Summary and Info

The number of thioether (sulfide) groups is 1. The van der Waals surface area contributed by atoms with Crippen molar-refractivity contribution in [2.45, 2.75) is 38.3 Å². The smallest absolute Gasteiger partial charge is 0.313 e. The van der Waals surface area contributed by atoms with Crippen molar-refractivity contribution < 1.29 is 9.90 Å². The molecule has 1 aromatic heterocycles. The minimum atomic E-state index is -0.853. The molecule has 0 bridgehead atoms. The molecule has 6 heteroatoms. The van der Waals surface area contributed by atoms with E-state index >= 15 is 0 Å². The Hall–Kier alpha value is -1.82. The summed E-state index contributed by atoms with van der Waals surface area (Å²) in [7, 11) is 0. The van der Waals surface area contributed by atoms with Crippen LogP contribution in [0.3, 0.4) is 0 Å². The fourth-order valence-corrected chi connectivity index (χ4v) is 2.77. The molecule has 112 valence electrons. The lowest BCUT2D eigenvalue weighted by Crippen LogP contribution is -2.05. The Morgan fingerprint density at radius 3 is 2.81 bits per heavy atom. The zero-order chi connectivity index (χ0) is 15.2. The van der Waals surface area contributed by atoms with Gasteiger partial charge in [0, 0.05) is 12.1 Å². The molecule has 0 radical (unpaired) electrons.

Religious rituals can provoke a deeply ambigious reaction in those who practise them. What happens in religious traditions when the nature of the ritual is questioned, but the practice of performing rituals is not itself abandoned? This book draws on the authors' observations of such reactions among Jains in western India, and asks why they can tell us about ritual as a universal mode of human action. Most anthropologists have assumed that ritual is a special kind of happening, which requires a special kind of interpretation. The authors argue that 'ritual' is a quality which can in principle apply to any kind of action. The question they try to answer is: what is distinctive about actions which are ritualized? They reject the common view that ritual carries intrinsic meaning, and explore the apparent paradox that ritualization, which makes action in an important sense non-intentional, is itself the result of an intentional act — the adoption by the actor of what the authors call the 'ritual commitment'. This book is intended for scholars and postgraduates in social and cultural anthropology, and religious and cultural studies; South Asia specialists; philosophers.